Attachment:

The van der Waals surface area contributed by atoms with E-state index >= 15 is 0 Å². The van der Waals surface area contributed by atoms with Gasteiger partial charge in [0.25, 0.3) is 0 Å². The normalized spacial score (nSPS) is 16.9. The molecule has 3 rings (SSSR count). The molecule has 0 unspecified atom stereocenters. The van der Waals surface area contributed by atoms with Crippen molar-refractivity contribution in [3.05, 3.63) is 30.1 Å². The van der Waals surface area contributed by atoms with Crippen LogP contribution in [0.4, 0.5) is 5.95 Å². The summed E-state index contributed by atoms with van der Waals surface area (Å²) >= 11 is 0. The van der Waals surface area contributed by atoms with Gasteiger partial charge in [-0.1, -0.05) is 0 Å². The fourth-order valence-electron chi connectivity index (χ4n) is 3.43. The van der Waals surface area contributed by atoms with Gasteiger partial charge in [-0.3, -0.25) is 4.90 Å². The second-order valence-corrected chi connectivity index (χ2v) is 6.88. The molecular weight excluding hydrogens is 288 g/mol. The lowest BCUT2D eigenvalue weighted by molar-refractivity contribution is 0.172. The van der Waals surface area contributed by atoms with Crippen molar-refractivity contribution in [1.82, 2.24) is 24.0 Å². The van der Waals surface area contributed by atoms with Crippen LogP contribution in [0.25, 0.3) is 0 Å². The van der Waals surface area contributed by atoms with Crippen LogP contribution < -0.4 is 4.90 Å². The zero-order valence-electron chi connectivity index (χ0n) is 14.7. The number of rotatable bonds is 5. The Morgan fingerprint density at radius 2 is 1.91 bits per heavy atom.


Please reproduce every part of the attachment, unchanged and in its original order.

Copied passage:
The van der Waals surface area contributed by atoms with E-state index >= 15 is 0 Å². The van der Waals surface area contributed by atoms with Gasteiger partial charge in [0.25, 0.3) is 0 Å². The normalized spacial score (nSPS) is 16.9. The molecule has 3 rings (SSSR count). The molecule has 0 unspecified atom stereocenters. The van der Waals surface area contributed by atoms with Crippen molar-refractivity contribution in [3.05, 3.63) is 30.1 Å². The van der Waals surface area contributed by atoms with Crippen LogP contribution in [0.4, 0.5) is 5.95 Å². The summed E-state index contributed by atoms with van der Waals surface area (Å²) >= 11 is 0. The van der Waals surface area contributed by atoms with Gasteiger partial charge in [-0.1, -0.05) is 0 Å². The fourth-order valence-electron chi connectivity index (χ4n) is 3.43. The van der Waals surface area contributed by atoms with Gasteiger partial charge in [-0.3, -0.25) is 4.90 Å². The second-order valence-corrected chi connectivity index (χ2v) is 6.88. The molecular weight excluding hydrogens is 288 g/mol. The lowest BCUT2D eigenvalue weighted by molar-refractivity contribution is 0.172. The van der Waals surface area contributed by atoms with Crippen molar-refractivity contribution in [1.82, 2.24) is 24.0 Å². The van der Waals surface area contributed by atoms with Crippen LogP contribution in [0.25, 0.3) is 0 Å². The van der Waals surface area contributed by atoms with Crippen LogP contribution < -0.4 is 4.90 Å². The zero-order valence-electron chi connectivity index (χ0n) is 14.7. The number of rotatable bonds is 5. The Morgan fingerprint density at radius 2 is 1.91 bits per heavy atom.